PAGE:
Fauci failed to recall key details during the deposition: Louisiana Attorney General

dr Anthony Fauci said he couldn’t remember key details of his actions during the COVID-19 pandemic, according to one of the officials who questioned him Nov. 23.

Fauci, director of the National Institute of Allergy and Infectious Diseases (NIAID) since 1984 and senior medical adviser to President Joe Biden, was removed from office by Louisiana’s Attorney General Jeff Landry and Missouri’s Attorney General Eric Schmitt, both Republicans.

“It was literally amazing that we spent seven hours with Dr. Fauci – this is a man who single-handedly destroyed the US economy based on science follow science. And over the course of seven hours, we found that he can’t remember virtually anything related to his COVID response,” Landry told the Epoch Times after leaving the statement. “He just said, ‘I don’t remember, I didn’t see that. And I think we need to put these documents in context,'” added Landry.

“It was extremely disturbing to realize that this is a man who advises Presidents of the United States and yet can’t remember any information he gave out, any information he discussed, any press conferences he gave about the response on COVID-19,” Landry later added.

Fauci and NIAID did not immediately respond to requests for comment.

Landry declined to provide further details about the deposit until it is made public, which will be at a later date. But he said officers could take some of what they learned to advance their case.

Landry and Schmitt sued the US government in May, alleging that it had violated people’s First Amendment rights by pressuring big tech companies to censor speech. Documents produced by the government in response backed up the claims. US District Judge Terry Doughty, the Trump-appointed officer overseeing the case, recently ordered Fauci and seven other officers to testify under oath about their knowledge of the censorship.

Doughty concluded that the plaintiffs demonstrated that Fauci “has personal knowledge of the social media censorship issue as it relates to COVID-19 and ancillary issues of COVID-19.”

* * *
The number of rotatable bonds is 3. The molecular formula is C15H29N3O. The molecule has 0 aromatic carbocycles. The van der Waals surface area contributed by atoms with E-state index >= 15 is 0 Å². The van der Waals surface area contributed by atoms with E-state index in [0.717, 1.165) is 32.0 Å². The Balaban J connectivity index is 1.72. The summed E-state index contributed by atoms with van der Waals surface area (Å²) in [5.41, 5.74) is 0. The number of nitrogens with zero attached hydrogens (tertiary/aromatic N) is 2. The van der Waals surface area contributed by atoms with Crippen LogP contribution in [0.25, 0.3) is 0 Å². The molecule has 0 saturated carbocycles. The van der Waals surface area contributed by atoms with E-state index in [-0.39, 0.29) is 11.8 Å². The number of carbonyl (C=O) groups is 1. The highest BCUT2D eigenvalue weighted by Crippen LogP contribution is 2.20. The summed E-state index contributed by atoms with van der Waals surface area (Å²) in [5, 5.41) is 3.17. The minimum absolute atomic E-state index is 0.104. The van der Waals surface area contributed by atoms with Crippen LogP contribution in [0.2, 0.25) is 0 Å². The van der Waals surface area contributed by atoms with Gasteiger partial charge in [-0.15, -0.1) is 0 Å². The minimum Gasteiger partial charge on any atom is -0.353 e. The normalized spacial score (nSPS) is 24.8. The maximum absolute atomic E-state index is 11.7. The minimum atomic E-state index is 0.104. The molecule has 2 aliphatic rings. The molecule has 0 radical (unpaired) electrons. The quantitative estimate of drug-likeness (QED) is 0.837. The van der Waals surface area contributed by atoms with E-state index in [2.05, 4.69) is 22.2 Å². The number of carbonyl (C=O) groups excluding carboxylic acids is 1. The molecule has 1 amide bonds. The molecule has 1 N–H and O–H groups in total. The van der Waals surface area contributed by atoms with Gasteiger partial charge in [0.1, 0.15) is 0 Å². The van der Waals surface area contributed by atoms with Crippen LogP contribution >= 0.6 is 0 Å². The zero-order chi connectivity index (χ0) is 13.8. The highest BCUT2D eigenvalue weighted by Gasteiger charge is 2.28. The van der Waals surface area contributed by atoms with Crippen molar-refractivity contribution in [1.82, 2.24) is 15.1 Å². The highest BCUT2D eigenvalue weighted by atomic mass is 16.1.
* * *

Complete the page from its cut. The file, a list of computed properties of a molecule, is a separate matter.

While Fauci qualified as a senior official, the burden of his removal was outweighed by the court’s need for information before deciding on a request for a restraining order, Doughty said.

On Wednesday, Fauci testified for the first time under oath about his interactions with major tech companies, including Facebook founder Mark Zuckerberg.

Before testifying, Landry said in a statement, “We all deserve to know how much Dr. Fauci has been involved in censoring the American people during the COVID pandemic; I hope to find out tomorrow.”

“We will follow the evidence everywhere to find out exactly what happened, to get to the bottom of the fact that our government used private agencies to suppress American speech,” Landry told The Epoch Times.

Jeff Landry
Louisiana Attorney General Jeff Landry (C) speaks during a news conference at the US Capitol in Washington January 22, 2020. (Drew Angerer/Getty Images)

Great Barrington Declaration

Jenin Younes of the New Civil Liberties Alliance, another attorney representing the plaintiffs in the case, said Fauci claimed he wasn’t concerned about a document called the Great Barrington Declaration.

Written in October 2020, the document called for targeted protections for those most at risk from COVID-19, while lifting the strict restrictions placed on children and others at low risk by the disease. Two of its authors, Dr. Jay Bhattacharya and Martin Kulldorff are plaintiffs in the case.

“I have a very demanding job running a $6 billion institute. I don’t have time to worry about things like the Great Barrington Declaration,” Fauci said, according to Younes.